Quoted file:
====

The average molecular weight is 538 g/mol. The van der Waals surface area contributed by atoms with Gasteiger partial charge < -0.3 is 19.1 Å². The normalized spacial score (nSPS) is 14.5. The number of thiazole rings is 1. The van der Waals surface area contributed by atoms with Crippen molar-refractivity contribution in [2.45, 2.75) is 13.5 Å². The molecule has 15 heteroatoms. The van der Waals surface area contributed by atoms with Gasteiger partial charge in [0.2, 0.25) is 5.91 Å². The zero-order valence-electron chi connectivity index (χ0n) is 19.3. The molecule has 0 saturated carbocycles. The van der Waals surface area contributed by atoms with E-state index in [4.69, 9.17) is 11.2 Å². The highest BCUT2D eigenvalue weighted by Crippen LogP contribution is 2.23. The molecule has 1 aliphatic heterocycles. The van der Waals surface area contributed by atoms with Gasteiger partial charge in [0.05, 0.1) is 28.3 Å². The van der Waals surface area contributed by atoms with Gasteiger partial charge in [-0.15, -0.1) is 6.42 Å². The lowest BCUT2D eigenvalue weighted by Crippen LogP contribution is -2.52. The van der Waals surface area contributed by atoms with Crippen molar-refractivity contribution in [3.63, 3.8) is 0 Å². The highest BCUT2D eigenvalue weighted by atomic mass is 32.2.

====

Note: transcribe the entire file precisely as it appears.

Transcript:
The average molecular weight is 538 g/mol. The van der Waals surface area contributed by atoms with Gasteiger partial charge < -0.3 is 19.1 Å². The normalized spacial score (nSPS) is 14.5. The number of thiazole rings is 1. The van der Waals surface area contributed by atoms with Crippen molar-refractivity contribution in [2.45, 2.75) is 13.5 Å². The molecule has 15 heteroatoms. The van der Waals surface area contributed by atoms with Gasteiger partial charge in [0.2, 0.25) is 5.91 Å². The zero-order valence-electron chi connectivity index (χ0n) is 19.3. The molecule has 0 saturated carbocycles. The van der Waals surface area contributed by atoms with E-state index in [4.69, 9.17) is 11.2 Å². The highest BCUT2D eigenvalue weighted by Crippen LogP contribution is 2.23. The molecule has 1 aliphatic heterocycles. The van der Waals surface area contributed by atoms with Gasteiger partial charge in [0.05, 0.1) is 28.3 Å². The van der Waals surface area contributed by atoms with Gasteiger partial charge in [-0.15, -0.1) is 6.42 Å². The lowest BCUT2D eigenvalue weighted by Crippen LogP contribution is -2.52. The van der Waals surface area contributed by atoms with Crippen molar-refractivity contribution in [3.63, 3.8) is 0 Å². The highest BCUT2D eigenvalue weighted by atomic mass is 32.2.